Completism

Can you recommend a good book by an author whose surname begins with Q, U, X or Y?

It’s a strange question, I know. The thing is, I’ve been documenting all the books I’ve reviewed on this site since it started ten years ago, and I’ve organised them alphabetically, and…

Yeah, OK, I admit it. I’m a frustrated librarian. In another lifetime, I would have loved to spend my days quietly shuffling books around from shelf to shelf in a library or bookshop. My choices have taken me down a different path, so I compensate by obsessively curating my own personal collections of books read and books reviewed, books to be read, books that may never be read but that I like the idea of reading, and so on and so forth.

Stockholm library
Stockholm library on my visit last summer (yes, I visit libraries on my travels!).

And after all those years and all those book reviews written and listed and linked, I still have some gaps. My alphabetical list contains no entries for the letter Q, U, X or Y.

In the big scheme of world problems, it doesn’t rank very highly, does it? But we can’t spend every hour of every day worrying about Donald Trump or xenophobia or climate change or any of the other big issues. Sometimes we can’t avoid being trivial, whether we choose to admit it or not, to write about it or not.

So let me know! Help me fill the gaps! Authors beginning with Q, U, X or Y.

I’d love to hear about your own forms of book-reading completism too. Do you like to read every book by a particular author? Do you try to stay up to date with what’s published in a particular genre or country? Or do you think that, in a world in which 2.2 million new books are published every year, literary completism is just a formula for disappointment?

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6 thoughts on “Completism

  1. Hi, Andrew.

    If I find a writer I love, I do tend to read all of their works. Most recently, Elena Ferrante. I’ve read all of John Irving, Miriam Toews, Elizabeth Hay, Michael Crummey… and always excited to find new-to-me authors who make me want to devour everything they’ve written.
    I think the fact there are so many books, and our reading time is limited to one lifetime… having quirks and approaches is a totally cool thing. Whether it’s completism, creating reading plans, setting reading goals (reading award winners/nominees, 1001 books to read before you die, etc…) are all different ways people find to manage the sea of books available to us today. Sometimes I wish I was more plan-oriented with my own reading, but I generally read by mood – whatever catches my attention at the moment I am in need of a new read.

    I do have some suggestions for you:

    Q = Paul Quarrington . Canadian. Amazing! He passed away a few years ago and I am regularly sad he’s no longer with us.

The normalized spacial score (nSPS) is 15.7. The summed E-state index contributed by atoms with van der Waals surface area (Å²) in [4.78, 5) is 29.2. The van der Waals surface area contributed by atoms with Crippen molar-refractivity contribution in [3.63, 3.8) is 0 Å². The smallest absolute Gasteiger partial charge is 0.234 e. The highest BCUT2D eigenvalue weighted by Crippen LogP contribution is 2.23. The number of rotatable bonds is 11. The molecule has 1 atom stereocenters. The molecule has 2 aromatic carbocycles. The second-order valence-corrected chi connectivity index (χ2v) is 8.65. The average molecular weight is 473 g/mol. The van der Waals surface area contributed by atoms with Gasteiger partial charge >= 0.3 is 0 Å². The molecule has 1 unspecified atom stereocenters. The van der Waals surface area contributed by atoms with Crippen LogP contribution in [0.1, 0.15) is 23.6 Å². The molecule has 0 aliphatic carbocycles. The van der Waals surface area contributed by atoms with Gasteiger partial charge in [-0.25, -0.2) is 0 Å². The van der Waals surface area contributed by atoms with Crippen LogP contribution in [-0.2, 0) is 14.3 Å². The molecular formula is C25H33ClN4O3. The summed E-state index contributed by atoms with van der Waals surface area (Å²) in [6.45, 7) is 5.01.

U = Jane Urquhart. Also Canadian. Away, The Stone Carvers, and The Underpainter were all very good. I have The Night Stages in my TBR pile, somewhere.
    X = the only author who comes to mind is Xiaolu Guo… who is a really visceral writer. I’ve read both I Am China and A Concise Chinese-English Dictionary for Lovers. I like IAC a bit more. (As another ‘Q’ suggestion, just did a quick Google and found this: “Gao Xingjian was awarded the 2000 Nobel Prize for Literature “for an œuvre of universal validity, bitter insights and linguistic ingenuity, which has opened new paths for the Chinese novel and drama.”)
    Y = Banana Yoshimoto – who I have not yet read, but who has been on my shelves for too, too long.

  2. Authors on my shelves to fill the gaps:

    Q= Anthony Quinn, Sima Qian, David Quammen.
    U= Dubravka Ugresic, Sigrid Undset.
    X= Xinran, Qiu Xiaolong.
    Y= Liao Yiwu, AB Yehoshua, WB Yeats and I second Richard Yates.

  3. Q: I’ll go with Lizzy’s suggestion even though technically it’s “de Queiroz” and should be filed under “D.” But for the opportunity to read this wonderful author, go ahead and file him under “Q.” The Maias is splendid. Or if you’re in an irreverent mood: The Relic.

    U: Miguel de Unamuno? Same problem with the “de.” Three Exemplary Novels. If you’re going to be a purist, there’s John Updike, or Leon Uris’ Mila 18, which made an impression on me when I read parts of it as an adolescent.

    X: Also cheating a bit, since technically she should be filed under “C,” but Chinese contemporary writer Can Xue: Blue Light in the Sky.

    Y: Marguerite Yourcenar: Memoirs of Hadrian. Or (same problem as above) Mo Yan’s Shifu, You’ll Do Anything for a Laugh

  4. Being a Portuguese, Lizzy Siddal’s entry for Q immediatelly came to my mind. QUEIRÓS or QUEIROZ, EÇA is the right spelling. Great Portuguese novelist had a strong influence in the way we express ourselves today (and we don´t even notice! )

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